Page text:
Wednesday, March 13, 2013

Cast a Cold Eye by Alan Ryan (1984): Blood Will Follow Blood

The late Alan Ryan really hit a high note with his Irish ghost story Cast a Cold Eye (Tor Books, Jul 1984/cover art by Jill Bauman). Contributing to its success is the vivid sense of place, somber prose, and convincing characterization, as well as a slowly mounting sense of dread reaching out from a horrific past which can never be forgotten. Yes, a ghost story that has its roots in the real-life horrors of the Great Famine. I really appreciate this kind of fact-based historical horror, where unrelenting reality collides with our primitive notions of supernatural agents. The ghosts that haunt are the shameful memories of the diseased and the dead, our guilty conscience manifested in shades and shadows that seem to our hand and eye more real than our very selves.

Writer Jack Quinlan comes to the rocky, sea-lashed coastal Irish village of Doolin, meets a young lovely lass named Grainne at the local bookshop, and begins working on his book about the Famine. The developing relationship between the two is drawn well and truly by Ryan, and he handles their differences - he a well-traveled published New York author, she a Catholic virgin still under the yoke of her parents - with a sensitivity that speaks of experience. It's a relaxed give-and-take between two real people that really grounds the story.

Dark Harvest hardcover, 1984

But as Jack researches the Famine, he soon finds himself face-to-face with people who seem to have stepped whole and starving from that horrible era: a ragged man unconscious in the mud on the side of the road, vomiting green rot; a young girl who was only bone covered in skin in tattered clothes; tortured shapes milling through the cold fog and damp air and mud surrounding his cottage. He puts this all to his readings, an overworked imagination, but still dreams of facing his own corpse. Soon he meets Father Malcolm Henning, the local priest and seanachie, a sort of historian and storyteller in one. Father Henning wields a gentle hand over Doolin, both in church and in the pub: the two most popular places for these provincial people.

But Father Henning's tales in the pub are grim and foreboding, filled with gruesome "Monkey's Paw"-style ironies, although they seem to ease the aging pains of a group of old, old men Jack sees around the town. One in particular is John MacMahon, practically a cadaver now, who is treated with a deference that befits a mortal responsibility nearly impossible to bear. Jack is drawn into this circle when Henning confirms that the visions accosting him aren't simply... visions. Perhaps Jack isn't an interloper; perhaps Jack's Irish heritage means that he was meant to come to Doolin, meant for something greater than just writing a book, meant to be part of a ritual where blood is everywhere.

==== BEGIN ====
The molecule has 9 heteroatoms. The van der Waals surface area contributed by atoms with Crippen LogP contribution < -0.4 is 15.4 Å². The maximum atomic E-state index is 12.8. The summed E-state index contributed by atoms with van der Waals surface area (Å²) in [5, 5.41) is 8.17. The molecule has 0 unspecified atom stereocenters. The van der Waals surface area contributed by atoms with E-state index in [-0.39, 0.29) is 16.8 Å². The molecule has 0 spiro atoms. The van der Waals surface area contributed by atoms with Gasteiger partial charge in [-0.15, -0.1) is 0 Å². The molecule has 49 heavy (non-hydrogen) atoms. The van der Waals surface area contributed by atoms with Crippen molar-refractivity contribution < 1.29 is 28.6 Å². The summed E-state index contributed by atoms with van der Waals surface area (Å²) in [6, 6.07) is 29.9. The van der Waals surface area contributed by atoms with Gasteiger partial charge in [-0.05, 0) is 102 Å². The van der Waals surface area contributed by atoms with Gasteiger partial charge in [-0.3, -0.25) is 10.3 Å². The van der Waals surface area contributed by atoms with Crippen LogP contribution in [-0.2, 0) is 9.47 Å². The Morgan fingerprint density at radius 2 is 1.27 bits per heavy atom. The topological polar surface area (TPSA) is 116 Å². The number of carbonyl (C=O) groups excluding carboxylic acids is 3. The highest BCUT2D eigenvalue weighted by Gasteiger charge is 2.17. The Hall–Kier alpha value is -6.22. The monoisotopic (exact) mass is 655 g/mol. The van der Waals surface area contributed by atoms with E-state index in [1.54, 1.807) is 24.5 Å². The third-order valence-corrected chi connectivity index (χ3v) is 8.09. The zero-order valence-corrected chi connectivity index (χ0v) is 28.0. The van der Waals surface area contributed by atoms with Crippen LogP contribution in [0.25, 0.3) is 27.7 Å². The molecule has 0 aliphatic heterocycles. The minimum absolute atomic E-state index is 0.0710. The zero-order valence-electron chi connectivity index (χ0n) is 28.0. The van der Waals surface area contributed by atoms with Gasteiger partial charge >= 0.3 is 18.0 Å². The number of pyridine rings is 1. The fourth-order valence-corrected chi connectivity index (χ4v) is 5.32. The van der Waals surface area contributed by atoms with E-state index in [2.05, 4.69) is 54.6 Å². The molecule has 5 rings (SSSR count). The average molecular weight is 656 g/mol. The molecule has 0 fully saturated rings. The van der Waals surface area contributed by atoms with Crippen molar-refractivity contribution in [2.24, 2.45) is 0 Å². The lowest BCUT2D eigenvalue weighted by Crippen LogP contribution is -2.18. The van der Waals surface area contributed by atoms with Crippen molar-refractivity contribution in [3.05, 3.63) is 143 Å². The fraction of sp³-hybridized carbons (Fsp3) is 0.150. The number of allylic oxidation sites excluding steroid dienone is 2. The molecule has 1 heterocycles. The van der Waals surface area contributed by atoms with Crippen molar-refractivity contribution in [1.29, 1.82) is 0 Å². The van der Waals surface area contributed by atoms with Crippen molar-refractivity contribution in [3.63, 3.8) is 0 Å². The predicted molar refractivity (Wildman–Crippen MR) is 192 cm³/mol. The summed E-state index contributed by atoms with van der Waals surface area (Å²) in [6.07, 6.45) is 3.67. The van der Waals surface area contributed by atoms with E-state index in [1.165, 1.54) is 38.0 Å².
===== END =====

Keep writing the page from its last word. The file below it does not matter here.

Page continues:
The whole book is a quiet horror, er, delight, despite its nightmarish source, and will make you seek out Ryan's other work (he published plenty of stories in various '80s horror anthologies like Whispers, Shadows, and Year's Best Horror; I've liked all the ones I've read). It'll also make you lament that Ryan didn't write another novel. It's much more effective than his previous work, 1983's Dead White, and evinces a cozy fireside feel one finds in the classic tales of the weird and uncanny. There are creeps and chills to be sure, but the real power lies in the setting and the characters. And I have to say there's a lovemaking scene - that's truly what it is, I can't phrase it any other way - that is about the best I've ever read in a horror novel.  

Cast a Cold Eye is a chilly, atmospheric read in which one can feel the salt spray of the ocean, the icy air working its way inside your clothes, the sense of real history in every stone building and rotting fence, and grasp the sad, earthbound horrors that lurk in the Doolin graveyard. "Blood is everywhere," Father Henning has said, and we will learn the truth of that all too well.

4 comments:

Tex velis said...

Great review, I have never heard of Alan Ryan but based on your review I am going to order this book. Cool.

Jack Tripper said...

I'm with Tex. I need to stop reading your reviews while I'm in the middle of a different book, as I suddenly lose interest in that one because I can't stop thinking about this one, thanks to you setting the scene and atmosphere so vividly.

Joe G said...

I ran into Ryan at a convention once and gushed about CAST A COLD EYE. He seemed shocked to be recognized and amazed anyone had read his book.

city said...

thanks for share..